Sunday, May 28, 2006

Brane Gymnastics

A fun weekend in Beijing with some stunning sunsets seen from my apartment balcony in the quickly rising temperatures of the evenings.

Also, a couple of photos of the Nanchang campus just before we left.

I mentioned a few things I wanted to talk about last time and was way too tired. Now, Sunday evening I'm still pretty knackered but can at least cover one of the topics, though it is physics and I'm going to have to talk in a little stringy detail I'm afraid.

It's this paper by Nick Evans, my former PhD supervisor amongst others. Nick told me before that they were working on this so I was eagerly awaiting the results. The topic is meson spectroscopy from AdS/CFT though from a very different perspective to the work which was first performed by Karch and Katz (and KMMW). The idea of this original work was that in order to introduce quarks (fundamental matter) into the gauge/gravity duality, you need some new object for a string to end on.

A string stretching between the D3-brane and the new object knows that its ends are different, even when the two objects are brought to the 'same position'. From the fundamental construction of the correspondence, the D3-branes label a colour charge for the string and the other object should label a new charge, a flavour charge. Therefore, something with one end on a D3-brane and one end on the new object is in the fundamental of the colour gauge group and the fundamental of the flavour group.

There are two other types of string we can talk about too. There are the original strings which were there before we introduced the new object. These are simply the adjoint strings of the N=4 hypermultiplets. Then there is another new type of string which just sits on the new object and is therefore in the adjoint of the flavour group.

In the supergravity limit we can forget about the fact that this is a string and treat it as a point particle. We can write down an action for this which we treat as an effective field theory.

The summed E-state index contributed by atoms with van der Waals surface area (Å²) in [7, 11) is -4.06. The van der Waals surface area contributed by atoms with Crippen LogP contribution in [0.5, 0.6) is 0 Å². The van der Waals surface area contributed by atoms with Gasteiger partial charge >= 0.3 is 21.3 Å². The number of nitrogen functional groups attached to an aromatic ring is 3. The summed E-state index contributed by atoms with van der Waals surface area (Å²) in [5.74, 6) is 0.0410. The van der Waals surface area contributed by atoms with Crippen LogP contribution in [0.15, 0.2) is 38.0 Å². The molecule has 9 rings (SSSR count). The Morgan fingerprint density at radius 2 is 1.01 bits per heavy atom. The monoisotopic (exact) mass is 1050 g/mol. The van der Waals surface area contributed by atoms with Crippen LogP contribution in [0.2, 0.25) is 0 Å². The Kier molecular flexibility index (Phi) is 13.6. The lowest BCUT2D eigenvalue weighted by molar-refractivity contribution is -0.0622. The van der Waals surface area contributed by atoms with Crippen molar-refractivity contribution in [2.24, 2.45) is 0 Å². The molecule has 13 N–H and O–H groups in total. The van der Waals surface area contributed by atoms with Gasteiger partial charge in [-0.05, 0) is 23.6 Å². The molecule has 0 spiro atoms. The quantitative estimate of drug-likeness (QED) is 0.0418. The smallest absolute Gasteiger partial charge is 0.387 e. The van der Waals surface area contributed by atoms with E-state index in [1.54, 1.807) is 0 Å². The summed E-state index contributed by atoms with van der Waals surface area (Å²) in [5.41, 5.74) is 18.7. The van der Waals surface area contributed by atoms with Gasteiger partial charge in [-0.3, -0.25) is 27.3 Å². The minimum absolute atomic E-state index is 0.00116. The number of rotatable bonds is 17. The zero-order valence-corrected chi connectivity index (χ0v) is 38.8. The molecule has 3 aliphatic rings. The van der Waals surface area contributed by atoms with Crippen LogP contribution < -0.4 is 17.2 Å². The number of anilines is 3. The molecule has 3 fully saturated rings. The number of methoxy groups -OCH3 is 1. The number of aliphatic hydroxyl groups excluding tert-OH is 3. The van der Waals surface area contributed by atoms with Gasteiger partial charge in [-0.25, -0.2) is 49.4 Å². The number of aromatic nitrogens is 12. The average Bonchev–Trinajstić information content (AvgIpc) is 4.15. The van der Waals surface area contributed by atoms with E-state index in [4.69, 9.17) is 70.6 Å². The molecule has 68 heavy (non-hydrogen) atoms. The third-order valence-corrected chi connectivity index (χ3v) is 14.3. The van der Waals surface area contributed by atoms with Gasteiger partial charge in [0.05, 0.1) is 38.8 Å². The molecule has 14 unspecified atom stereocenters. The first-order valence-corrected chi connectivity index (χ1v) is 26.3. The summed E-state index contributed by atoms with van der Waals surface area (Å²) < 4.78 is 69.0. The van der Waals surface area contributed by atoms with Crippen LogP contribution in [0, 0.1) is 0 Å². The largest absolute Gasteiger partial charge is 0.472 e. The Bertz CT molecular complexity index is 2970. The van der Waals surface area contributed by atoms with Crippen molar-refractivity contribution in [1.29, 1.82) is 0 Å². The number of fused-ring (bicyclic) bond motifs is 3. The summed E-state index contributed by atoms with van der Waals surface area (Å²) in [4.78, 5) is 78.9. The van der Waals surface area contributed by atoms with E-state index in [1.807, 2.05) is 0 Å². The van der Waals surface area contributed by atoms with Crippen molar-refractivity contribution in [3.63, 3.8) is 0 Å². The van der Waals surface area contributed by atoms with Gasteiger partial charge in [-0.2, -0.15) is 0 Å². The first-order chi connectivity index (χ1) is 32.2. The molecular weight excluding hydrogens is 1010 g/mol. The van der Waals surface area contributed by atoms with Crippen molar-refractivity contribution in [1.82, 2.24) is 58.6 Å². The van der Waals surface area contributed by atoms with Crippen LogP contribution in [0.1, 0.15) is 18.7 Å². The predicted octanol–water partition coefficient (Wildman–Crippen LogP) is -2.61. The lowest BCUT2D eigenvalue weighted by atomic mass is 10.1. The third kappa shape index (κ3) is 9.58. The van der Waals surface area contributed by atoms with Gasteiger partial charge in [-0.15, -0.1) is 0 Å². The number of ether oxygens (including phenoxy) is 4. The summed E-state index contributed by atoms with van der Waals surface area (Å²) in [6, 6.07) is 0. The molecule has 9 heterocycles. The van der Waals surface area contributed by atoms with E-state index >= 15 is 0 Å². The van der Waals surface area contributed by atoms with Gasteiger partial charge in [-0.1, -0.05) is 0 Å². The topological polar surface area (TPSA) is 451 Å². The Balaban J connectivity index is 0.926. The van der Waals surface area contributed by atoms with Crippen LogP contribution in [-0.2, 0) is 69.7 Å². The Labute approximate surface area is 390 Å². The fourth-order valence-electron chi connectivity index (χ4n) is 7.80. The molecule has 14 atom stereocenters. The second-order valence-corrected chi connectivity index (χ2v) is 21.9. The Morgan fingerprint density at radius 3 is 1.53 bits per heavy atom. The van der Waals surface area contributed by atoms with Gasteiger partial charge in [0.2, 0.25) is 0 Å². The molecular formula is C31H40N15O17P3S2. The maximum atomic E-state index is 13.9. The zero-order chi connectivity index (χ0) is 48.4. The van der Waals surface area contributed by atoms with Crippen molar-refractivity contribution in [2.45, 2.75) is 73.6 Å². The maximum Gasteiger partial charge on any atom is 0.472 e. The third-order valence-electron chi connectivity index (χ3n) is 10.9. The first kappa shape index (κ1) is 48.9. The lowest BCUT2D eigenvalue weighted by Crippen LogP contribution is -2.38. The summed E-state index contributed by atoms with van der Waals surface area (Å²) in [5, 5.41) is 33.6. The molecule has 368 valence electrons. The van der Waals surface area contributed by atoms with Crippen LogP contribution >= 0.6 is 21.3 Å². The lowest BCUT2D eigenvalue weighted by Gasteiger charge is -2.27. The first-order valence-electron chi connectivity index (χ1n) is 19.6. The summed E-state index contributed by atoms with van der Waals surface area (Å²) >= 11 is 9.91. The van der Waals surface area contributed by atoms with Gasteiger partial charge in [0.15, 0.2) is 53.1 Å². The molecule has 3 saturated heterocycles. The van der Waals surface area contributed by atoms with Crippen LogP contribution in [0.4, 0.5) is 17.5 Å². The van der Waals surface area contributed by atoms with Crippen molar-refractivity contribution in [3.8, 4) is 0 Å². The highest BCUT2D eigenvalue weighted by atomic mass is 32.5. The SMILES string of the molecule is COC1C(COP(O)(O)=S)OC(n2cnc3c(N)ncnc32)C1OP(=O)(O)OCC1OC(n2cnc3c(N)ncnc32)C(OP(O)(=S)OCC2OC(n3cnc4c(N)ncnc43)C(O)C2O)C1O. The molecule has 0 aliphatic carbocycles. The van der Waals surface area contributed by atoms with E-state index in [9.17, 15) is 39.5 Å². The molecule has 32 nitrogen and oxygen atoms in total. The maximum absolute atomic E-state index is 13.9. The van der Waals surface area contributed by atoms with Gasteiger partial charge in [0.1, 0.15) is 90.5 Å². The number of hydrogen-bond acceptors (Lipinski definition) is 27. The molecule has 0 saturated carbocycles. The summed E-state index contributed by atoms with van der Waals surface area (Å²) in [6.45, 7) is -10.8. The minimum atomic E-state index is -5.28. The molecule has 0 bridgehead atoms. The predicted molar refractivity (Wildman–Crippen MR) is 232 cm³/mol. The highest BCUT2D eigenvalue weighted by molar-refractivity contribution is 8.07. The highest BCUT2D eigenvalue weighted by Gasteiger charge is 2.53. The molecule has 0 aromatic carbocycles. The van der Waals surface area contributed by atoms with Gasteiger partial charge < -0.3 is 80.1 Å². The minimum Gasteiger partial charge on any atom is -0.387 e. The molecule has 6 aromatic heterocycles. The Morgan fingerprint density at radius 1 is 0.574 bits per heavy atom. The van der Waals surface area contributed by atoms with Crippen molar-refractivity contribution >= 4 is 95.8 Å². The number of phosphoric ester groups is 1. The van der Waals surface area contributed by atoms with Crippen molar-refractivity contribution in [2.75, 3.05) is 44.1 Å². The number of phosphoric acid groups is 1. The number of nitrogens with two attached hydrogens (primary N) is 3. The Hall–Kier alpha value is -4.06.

It turns out that the correct new object to introduce is a D7 brane. There are several reasons for this choice, one of which is the supersymmetry preserving properties of a system of Dp-D(p-4) branes.

Another, more phenomenologically interesting reason for this choice is that because there are two perpendicular directions to a D7-brane, there is an SO(2) symmetry of the scalar fields living on it. Of course, the scalar fields are charged in the adjoint of the flavour group and are not coloured and therefore correspond to mesons. The SO(2) symmetry simply corresponds to the usual chiral symmetry which we know gets broken by non-perturbative effects in QCD, so this symmetry is of considerable interest to us.

When we introduce a D7-brane into AdS5xS5, we can study the well-behaved brane-flows in the two directions perpendicular to the brane as a function of the radial direction in the AdS space (which corresponds to an energy scale on the field theory side).

The behaviour of the flow at large energies can tell us about the mass of quarks and vev of the quark bilinear and, in the massless quark limit, we find that the chiral symmetry is preserved. This is not a suprising result because in a supersymmetric field theory we don't expect to get a chiral condensate which would break the chiral symmetry.

So, we need to go to a more complicated geometry in order to find any QCD-like properties. The geometry which was first studied in the context of chiral symmetry breaking was the Constable-Myers geometry which is a rather strange deformation with a flowing dilaton, a naked singularity and an unstable gauge theory. However, it's realistic enough for us to be able to ask relevent questions about QCD.